Government told to ‘stop ignoring warning signs of exodus of NHS nursing staff’

Ella Pickover, PA Health Correspondent
·4-min read

Support for maternity staff throughout the pandemic is “barely scratching the surface”, leading midwives have warned.

The Royal College of Midwives (RCM) said it was “easy to see why staff are questioning their future in the NHS” after it warned that thousands of midwives and midwifery support workers could leave the profession.

It follows a report by the IPPR think tank which claimed that almost one in four healthcare staff were “more likely” to leave the NHS after a year battling Covid-19.

When asked, ‘Compared to one year ago, are you more or less likely to: leave the healthcare sector?’, 24.2% of 1,000 British healthcare workers said they were more likely to leave.

The report stated that work-related stress levels in the NHS were “accelerating”.

The poll also found that two-thirds of staff said they were mentally exhausted at least once a week.

Just under half (49%) said they felt unable to provide the patient care they would have due to constraints beyond their controls.

And half said they had worked an understaffed shift once a week or more.

The report authors said there needed to be a “fit-for-purpose plan” to support staff who were struggling with fatigue, burnout and mental health problems, to retain those considering leaving and to attract new people to the sector.

When the findings were broken down by profession, 29% of nurses and midwives said they were more likely to leave the NHS service compared to a year ago, compared to 18% of doctors and dental staff.

Extrapolating the figures, the authors said this was equivalent to 330,000 NHS workers – including 100,000 nurses and health visitors and 8,000 midwives – saying they were more likely to leave their jobs after working through a year of the pandemic.

But the report added: “In reality, many of these workers will not leave. But a highly dissatisfied and demoralised workforce is very bad news for patients and productivity.

“Furthermore, even if only a fraction leave, it would significantly compound existing understaffing problems.”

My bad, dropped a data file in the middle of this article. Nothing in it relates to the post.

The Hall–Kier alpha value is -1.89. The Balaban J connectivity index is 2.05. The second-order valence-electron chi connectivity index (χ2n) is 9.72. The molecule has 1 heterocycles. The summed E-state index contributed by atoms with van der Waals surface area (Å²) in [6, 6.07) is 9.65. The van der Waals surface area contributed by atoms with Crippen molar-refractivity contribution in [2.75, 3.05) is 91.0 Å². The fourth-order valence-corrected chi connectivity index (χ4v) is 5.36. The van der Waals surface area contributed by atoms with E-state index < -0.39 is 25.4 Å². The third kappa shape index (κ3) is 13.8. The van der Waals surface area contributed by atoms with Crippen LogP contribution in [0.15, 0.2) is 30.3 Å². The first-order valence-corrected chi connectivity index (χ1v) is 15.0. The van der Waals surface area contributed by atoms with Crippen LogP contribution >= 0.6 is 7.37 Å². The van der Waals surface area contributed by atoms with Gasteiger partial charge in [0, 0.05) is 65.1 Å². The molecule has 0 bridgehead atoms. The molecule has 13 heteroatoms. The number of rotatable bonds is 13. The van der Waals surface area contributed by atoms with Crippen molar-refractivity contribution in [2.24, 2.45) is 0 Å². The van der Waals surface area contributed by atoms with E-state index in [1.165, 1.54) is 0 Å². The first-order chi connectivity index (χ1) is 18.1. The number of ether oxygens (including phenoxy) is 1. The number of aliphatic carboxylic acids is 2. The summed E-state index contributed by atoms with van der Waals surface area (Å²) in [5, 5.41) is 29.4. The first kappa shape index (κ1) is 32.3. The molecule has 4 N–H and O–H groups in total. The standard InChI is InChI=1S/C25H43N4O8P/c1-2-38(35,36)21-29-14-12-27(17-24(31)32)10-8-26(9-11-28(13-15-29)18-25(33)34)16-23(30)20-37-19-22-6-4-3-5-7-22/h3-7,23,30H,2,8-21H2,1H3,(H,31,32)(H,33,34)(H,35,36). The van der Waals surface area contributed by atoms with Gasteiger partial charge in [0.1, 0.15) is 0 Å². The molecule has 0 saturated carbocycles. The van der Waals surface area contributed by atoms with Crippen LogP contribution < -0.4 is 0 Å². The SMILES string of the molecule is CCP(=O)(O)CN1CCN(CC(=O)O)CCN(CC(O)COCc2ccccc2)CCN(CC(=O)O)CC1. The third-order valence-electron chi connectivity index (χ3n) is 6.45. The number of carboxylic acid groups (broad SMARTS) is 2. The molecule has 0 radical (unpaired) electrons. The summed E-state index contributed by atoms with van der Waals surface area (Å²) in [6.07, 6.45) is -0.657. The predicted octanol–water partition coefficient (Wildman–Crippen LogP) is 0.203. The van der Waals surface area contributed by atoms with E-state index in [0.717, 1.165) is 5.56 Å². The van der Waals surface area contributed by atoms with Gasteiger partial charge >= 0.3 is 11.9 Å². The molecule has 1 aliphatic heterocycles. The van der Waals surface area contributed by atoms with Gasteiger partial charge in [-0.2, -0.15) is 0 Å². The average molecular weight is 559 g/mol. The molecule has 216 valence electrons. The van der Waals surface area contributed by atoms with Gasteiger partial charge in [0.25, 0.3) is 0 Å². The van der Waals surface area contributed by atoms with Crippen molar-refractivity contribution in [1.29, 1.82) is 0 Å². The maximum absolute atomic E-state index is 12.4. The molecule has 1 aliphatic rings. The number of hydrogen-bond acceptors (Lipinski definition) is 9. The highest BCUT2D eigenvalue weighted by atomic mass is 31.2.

Dr Parth Patel, IPPR research fellow, said: “The last 12 months have stretched an already very thin workforce to breaking point.

“Many are exhausted, frustrated and in need of better support.

“If the Government does not do right by them now, more may leave their jobs.”

Commenting on the report, Sean O’Sullivan, head of health and social policy for the RCM, said: “We are only just beginning to understand the impact this past year has had on the mental and physical health of NHS staff, including midwives and maternity support workers (MSWs).

“While we’ve been encouraged by some measures put in to support staff well-being through the pandemic, it’s clear from this report that it is barely scratching the surface.

“Add to this the Government’s derisory 1% pay offer and it’s easy to see why staff are questioning their future in the NHS.

“We are running the risk of seeing hundreds of thousands of these incredible professionals walking out of our NHS doors and not coming back.”

Professor Jacqueline Dunkley Bent, NHS England’s chief midwifery officer, said: “It is important to recognise the tireless hard work maternity staff have put in throughout the pandemic to safely deliver thousands of babies and offer the best possible support to families, even as the health service faced the greatest pressure in its history.

“We have made sure that staff have access to the right support throughout, including through mental health and well-being hubs, 24/7 text support and access to mental health services, backed by an additional £15 million of investment and would urge people to reach out for the support they need.”

Commenting on the report, Dame Donna Kinnair, chief executive and general secretary of the Royal College of Nursing, said: “This report should act as a wake-up call to Government and force them to stop ignoring the warning signs of an exodus of nursing staff from the NHS.

“The reality of a failure to properly invest in the nursing workforce is clear. Not only on the ability to provide patient care but also on the welfare of those who have been pushed to the limit.

“Ministers must now rethink their pay offer and put in proper support services for those who given so much in the last year.”

A Department of Health and Social Care spokesperson said: “We recognise the pressure this pandemic has put on all health and social care staff and have put £15 million into dedicated staff mental health support and launched a 24/7 helpline.

“There are record numbers of doctors and nurses working in our NHS with nearly 10,900 more nurses and almost 6,600 more doctors than last year.

“We are committed to supporting every one by further boosting recruitment, investing in staff, and backing the NHS with an extra £29 billion in Covid funding over the next year.

“Over one million NHS staff continue to benefit from multi-year pay deals agreed with trade unions, which have delivered a pay rise of over 12% for newly qualified nurses and will increase junior doctors’ pay scales by 8.2%.”